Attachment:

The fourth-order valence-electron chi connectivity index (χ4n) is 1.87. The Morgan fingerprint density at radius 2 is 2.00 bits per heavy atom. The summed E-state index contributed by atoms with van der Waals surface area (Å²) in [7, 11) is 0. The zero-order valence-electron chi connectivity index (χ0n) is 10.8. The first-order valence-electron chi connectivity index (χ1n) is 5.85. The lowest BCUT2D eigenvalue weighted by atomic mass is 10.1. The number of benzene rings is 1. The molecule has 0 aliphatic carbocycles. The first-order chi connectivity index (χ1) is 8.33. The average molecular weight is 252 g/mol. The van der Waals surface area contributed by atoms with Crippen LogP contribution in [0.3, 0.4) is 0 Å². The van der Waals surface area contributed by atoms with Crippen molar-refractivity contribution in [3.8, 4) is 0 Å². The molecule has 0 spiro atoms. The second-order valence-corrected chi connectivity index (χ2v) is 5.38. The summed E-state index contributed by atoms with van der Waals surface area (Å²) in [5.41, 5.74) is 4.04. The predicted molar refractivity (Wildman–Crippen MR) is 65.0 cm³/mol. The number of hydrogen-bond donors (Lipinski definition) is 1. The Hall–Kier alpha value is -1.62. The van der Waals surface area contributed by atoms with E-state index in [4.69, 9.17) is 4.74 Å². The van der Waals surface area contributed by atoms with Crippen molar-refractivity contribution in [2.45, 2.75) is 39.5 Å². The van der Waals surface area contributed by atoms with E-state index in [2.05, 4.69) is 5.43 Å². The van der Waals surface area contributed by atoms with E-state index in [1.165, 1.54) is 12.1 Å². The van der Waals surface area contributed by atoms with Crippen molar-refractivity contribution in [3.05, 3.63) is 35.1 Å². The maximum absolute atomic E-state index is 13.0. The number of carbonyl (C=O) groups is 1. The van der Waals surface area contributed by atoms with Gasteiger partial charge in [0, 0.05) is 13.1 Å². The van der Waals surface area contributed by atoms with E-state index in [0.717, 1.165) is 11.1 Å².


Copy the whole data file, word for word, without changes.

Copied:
The fourth-order valence-electron chi connectivity index (χ4n) is 1.87. The Morgan fingerprint density at radius 2 is 2.00 bits per heavy atom. The summed E-state index contributed by atoms with van der Waals surface area (Å²) in [7, 11) is 0. The zero-order valence-electron chi connectivity index (χ0n) is 10.8. The first-order valence-electron chi connectivity index (χ1n) is 5.85. The lowest BCUT2D eigenvalue weighted by atomic mass is 10.1. The number of benzene rings is 1. The molecule has 0 aliphatic carbocycles. The first-order chi connectivity index (χ1) is 8.33. The average molecular weight is 252 g/mol. The van der Waals surface area contributed by atoms with Crippen LogP contribution in [0.3, 0.4) is 0 Å². The van der Waals surface area contributed by atoms with Crippen molar-refractivity contribution in [3.8, 4) is 0 Å². The molecule has 0 spiro atoms. The second-order valence-corrected chi connectivity index (χ2v) is 5.38. The summed E-state index contributed by atoms with van der Waals surface area (Å²) in [5.41, 5.74) is 4.04. The predicted molar refractivity (Wildman–Crippen MR) is 65.0 cm³/mol. The number of hydrogen-bond donors (Lipinski definition) is 1. The Hall–Kier alpha value is -1.62. The van der Waals surface area contributed by atoms with E-state index in [4.69, 9.17) is 4.74 Å². The van der Waals surface area contributed by atoms with Crippen molar-refractivity contribution in [2.45, 2.75) is 39.5 Å². The van der Waals surface area contributed by atoms with E-state index in [2.05, 4.69) is 5.43 Å². The van der Waals surface area contributed by atoms with E-state index in [1.165, 1.54) is 12.1 Å². The van der Waals surface area contributed by atoms with Crippen molar-refractivity contribution in [3.05, 3.63) is 35.1 Å². The maximum absolute atomic E-state index is 13.0. The number of carbonyl (C=O) groups is 1. The van der Waals surface area contributed by atoms with Gasteiger partial charge in [0, 0.05) is 13.1 Å². The van der Waals surface area contributed by atoms with E-state index in [0.717, 1.165) is 11.1 Å².